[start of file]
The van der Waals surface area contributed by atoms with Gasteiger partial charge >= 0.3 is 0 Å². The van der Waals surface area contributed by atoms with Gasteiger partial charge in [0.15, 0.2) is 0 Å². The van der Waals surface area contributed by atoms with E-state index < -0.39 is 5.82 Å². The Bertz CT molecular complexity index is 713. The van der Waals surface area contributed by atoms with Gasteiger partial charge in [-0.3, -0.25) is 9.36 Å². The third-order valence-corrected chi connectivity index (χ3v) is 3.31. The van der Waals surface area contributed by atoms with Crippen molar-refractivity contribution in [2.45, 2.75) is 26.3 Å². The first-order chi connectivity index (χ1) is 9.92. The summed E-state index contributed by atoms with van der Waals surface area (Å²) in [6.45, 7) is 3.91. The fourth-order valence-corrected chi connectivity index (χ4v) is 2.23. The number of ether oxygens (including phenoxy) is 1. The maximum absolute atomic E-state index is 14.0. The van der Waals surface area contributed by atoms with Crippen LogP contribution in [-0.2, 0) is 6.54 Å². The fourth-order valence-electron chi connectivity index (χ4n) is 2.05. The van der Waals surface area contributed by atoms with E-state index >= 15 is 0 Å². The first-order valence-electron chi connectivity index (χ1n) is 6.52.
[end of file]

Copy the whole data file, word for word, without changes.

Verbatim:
The van der Waals surface area contributed by atoms with Gasteiger partial charge >= 0.3 is 0 Å². The van der Waals surface area contributed by atoms with Gasteiger partial charge in [0.15, 0.2) is 0 Å². The van der Waals surface area contributed by atoms with E-state index < -0.39 is 5.82 Å². The Bertz CT molecular complexity index is 713. The van der Waals surface area contributed by atoms with Gasteiger partial charge in [-0.3, -0.25) is 9.36 Å². The third-order valence-corrected chi connectivity index (χ3v) is 3.31. The van der Waals surface area contributed by atoms with Crippen molar-refractivity contribution in [2.45, 2.75) is 26.3 Å². The first-order chi connectivity index (χ1) is 9.92. The summed E-state index contributed by atoms with van der Waals surface area (Å²) in [6.45, 7) is 3.91. The fourth-order valence-corrected chi connectivity index (χ4v) is 2.23. The number of ether oxygens (including phenoxy) is 1. The maximum absolute atomic E-state index is 14.0. The van der Waals surface area contributed by atoms with Crippen LogP contribution in [-0.2, 0) is 6.54 Å². The fourth-order valence-electron chi connectivity index (χ4n) is 2.05. The van der Waals surface area contributed by atoms with E-state index >= 15 is 0 Å². The first-order valence-electron chi connectivity index (χ1n) is 6.52.